Hamas stayed out of politics during the Oslo Process, a series of political agreements between Israel and the PLO that gradually transferred a degree of Palestinian autonomy within the Occupied Palestinian Territories to the newly established Palestinian Authority (PA) and the Palestinian National Council (PNC). During the 1990s, Hamas refused to recognize the legitimacy of negotiations with Israel and thus took no part in Palestinian elections. But, by 2006, Hamas leaders decided they could have a greater impact from within the system than without, and the group participated in the January 2006 PNC elections. To everyone’s surprise, they won.
In March 2006, Hamas leader Ismail Haniyeh put out a peace overture and wrote:
“We in Hamas are for peace and want to put an end to bloodshed. We have been observing a unilateral truce for more than a year without reciprocity from the Israeli side. The message from Hamas and the Palestinian Authority to the world powers is this: talk to us no more about recognising Israel’s ‘right to exist’ or ending resistance until you obtain a commitment from the Israelis to withdraw from our land and recognise our rights.”
He added, “Peaceful means will do if the world is willing to engage in a constructive and fair process in which we and the Israelis are treated as equals.”
In 2008, Hamas leader Khaled Meshal agreed to a 10-year truce with Israel in exchange for a Palestinian state in the pre-1967 Occupied Territories with Jerusalem as its capital, with genuine sovereignty, but without settlements and without recognizing Israel. Israel rejected both proposals outright.
In 2012, Hamas’s military commander Ahmed Jabari had been conducting indirect talks with Israel via Hamas’ deputy foreign minister, Ghazi Hamad, all with the approval of Israel’s then-Defense Minister Ehud Barak. Jabari was expected to sign the peace treaty with Israel. However the dominant view among Israel’s political leadership at the time was that truce talks with Hamas were futile. Israel believed it was preferable to strengthen its “deterrence capacity” by “severely impair[ing] the command and control chain of the Hamas leadership as well as its terrorist infrastructure.” Alas, Israel assassinated Jabari just hours after he received a draft of the deal. Shortly thereafter, it threatened to assassinate every living Hamas political and military leader.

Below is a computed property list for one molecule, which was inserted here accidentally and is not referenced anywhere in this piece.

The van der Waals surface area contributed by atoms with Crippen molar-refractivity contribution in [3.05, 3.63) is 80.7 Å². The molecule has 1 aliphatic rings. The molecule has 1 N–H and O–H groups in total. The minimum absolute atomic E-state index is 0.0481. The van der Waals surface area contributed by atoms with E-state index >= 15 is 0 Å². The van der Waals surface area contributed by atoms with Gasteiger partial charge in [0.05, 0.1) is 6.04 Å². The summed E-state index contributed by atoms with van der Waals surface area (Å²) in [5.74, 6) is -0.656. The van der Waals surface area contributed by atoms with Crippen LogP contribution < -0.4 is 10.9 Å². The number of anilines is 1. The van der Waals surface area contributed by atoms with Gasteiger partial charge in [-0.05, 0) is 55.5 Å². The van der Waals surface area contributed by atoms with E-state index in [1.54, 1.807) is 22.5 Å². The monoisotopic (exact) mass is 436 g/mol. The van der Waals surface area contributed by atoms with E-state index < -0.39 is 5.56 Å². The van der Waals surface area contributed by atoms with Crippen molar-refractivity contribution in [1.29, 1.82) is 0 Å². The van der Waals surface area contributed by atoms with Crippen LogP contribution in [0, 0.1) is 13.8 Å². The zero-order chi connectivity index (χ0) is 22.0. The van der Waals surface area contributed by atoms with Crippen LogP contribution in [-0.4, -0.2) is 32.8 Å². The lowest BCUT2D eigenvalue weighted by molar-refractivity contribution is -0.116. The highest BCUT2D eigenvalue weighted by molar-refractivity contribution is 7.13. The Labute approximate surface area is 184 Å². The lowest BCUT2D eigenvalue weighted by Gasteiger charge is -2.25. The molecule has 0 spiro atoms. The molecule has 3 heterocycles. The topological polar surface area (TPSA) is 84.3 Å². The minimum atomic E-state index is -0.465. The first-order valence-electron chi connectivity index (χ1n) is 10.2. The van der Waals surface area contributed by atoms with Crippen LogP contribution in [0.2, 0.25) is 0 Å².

In 2017, Hamas presented a new charter advocating for “a fully sovereign and independent Palestinian state, with Jerusalem as its capital along the lines of 4 June 1967, with the return of the refugees and the displaced to their homes from which they were expelled, to be a formula of national consensus.” Needless to say, these overtures were also rejected outright. “Hamas is attempting to fool the world, but it will not succeed,” a spokesman for Prime Minister Benjamin Netanyahu said at the time.
Israel’s leadership would have the world believe that Hamas has committed itself to unrelenting terror since its founding, a narrative soothing for the grieving Israeli public, but also one at odds with Hamas’s complex evolution. A closer look at Hamas’s history suggests that it sought a truce with Israel in 1988, 2006, 2008, 2012, and 2017. Alas, Israel has preferred war to peace, if peace means a challenge to Jewish demographic domination in Israel or a full withdrawal from the Occupied Palestinian Territories.